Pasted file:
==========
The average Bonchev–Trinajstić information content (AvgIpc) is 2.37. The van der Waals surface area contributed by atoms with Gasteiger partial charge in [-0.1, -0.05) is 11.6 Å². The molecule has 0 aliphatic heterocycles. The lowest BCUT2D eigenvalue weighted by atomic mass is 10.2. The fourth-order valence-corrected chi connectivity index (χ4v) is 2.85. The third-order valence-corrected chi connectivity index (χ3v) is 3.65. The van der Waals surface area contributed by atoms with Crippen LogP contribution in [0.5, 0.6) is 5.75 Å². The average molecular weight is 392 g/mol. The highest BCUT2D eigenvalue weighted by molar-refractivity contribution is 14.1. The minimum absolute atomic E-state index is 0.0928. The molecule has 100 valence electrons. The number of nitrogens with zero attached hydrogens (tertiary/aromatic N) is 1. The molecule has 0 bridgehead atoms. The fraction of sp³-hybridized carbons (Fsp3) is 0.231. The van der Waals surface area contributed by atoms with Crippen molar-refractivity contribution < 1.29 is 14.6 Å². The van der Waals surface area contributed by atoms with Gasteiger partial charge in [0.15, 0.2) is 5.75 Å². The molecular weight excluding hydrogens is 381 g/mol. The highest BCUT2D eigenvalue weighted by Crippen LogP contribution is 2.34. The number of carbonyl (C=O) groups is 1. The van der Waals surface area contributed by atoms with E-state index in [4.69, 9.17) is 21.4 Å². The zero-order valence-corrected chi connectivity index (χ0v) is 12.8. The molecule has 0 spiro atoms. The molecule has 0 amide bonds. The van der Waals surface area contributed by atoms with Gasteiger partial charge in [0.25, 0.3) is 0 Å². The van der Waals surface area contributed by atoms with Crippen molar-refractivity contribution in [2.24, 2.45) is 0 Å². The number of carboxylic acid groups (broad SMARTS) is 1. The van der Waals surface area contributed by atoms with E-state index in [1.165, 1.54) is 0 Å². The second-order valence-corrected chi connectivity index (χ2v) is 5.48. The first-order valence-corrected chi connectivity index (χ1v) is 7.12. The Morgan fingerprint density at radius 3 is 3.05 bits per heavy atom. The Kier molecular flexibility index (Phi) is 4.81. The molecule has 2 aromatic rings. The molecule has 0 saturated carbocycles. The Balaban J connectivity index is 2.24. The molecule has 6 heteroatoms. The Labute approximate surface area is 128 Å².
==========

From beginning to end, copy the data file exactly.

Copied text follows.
The average Bonchev–Trinajstić information content (AvgIpc) is 2.37. The van der Waals surface area contributed by atoms with Gasteiger partial charge in [-0.1, -0.05) is 11.6 Å². The molecule has 0 aliphatic heterocycles. The lowest BCUT2D eigenvalue weighted by atomic mass is 10.2. The fourth-order valence-corrected chi connectivity index (χ4v) is 2.85. The third-order valence-corrected chi connectivity index (χ3v) is 3.65. The van der Waals surface area contributed by atoms with Crippen LogP contribution in [0.5, 0.6) is 5.75 Å². The average molecular weight is 392 g/mol. The highest BCUT2D eigenvalue weighted by molar-refractivity contribution is 14.1. The minimum absolute atomic E-state index is 0.0928. The molecule has 100 valence electrons. The number of nitrogens with zero attached hydrogens (tertiary/aromatic N) is 1. The molecule has 0 bridgehead atoms. The fraction of sp³-hybridized carbons (Fsp3) is 0.231. The van der Waals surface area contributed by atoms with Crippen molar-refractivity contribution < 1.29 is 14.6 Å². The van der Waals surface area contributed by atoms with Gasteiger partial charge in [0.15, 0.2) is 5.75 Å². The molecular weight excluding hydrogens is 381 g/mol. The highest BCUT2D eigenvalue weighted by Crippen LogP contribution is 2.34. The number of carbonyl (C=O) groups is 1. The van der Waals surface area contributed by atoms with E-state index in [4.69, 9.17) is 21.4 Å². The zero-order valence-corrected chi connectivity index (χ0v) is 12.8. The molecule has 0 spiro atoms. The molecule has 0 amide bonds. The van der Waals surface area contributed by atoms with Gasteiger partial charge in [0.25, 0.3) is 0 Å². The van der Waals surface area contributed by atoms with Crippen molar-refractivity contribution in [2.24, 2.45) is 0 Å². The number of carboxylic acid groups (broad SMARTS) is 1. The van der Waals surface area contributed by atoms with E-state index in [1.165, 1.54) is 0 Å². The second-order valence-corrected chi connectivity index (χ2v) is 5.48. The first-order valence-corrected chi connectivity index (χ1v) is 7.12. The Morgan fingerprint density at radius 3 is 3.05 bits per heavy atom. The Kier molecular flexibility index (Phi) is 4.81. The molecule has 2 aromatic rings. The molecule has 0 saturated carbocycles. The Balaban J connectivity index is 2.24. The molecule has 6 heteroatoms. The Labute approximate surface area is 128 Å².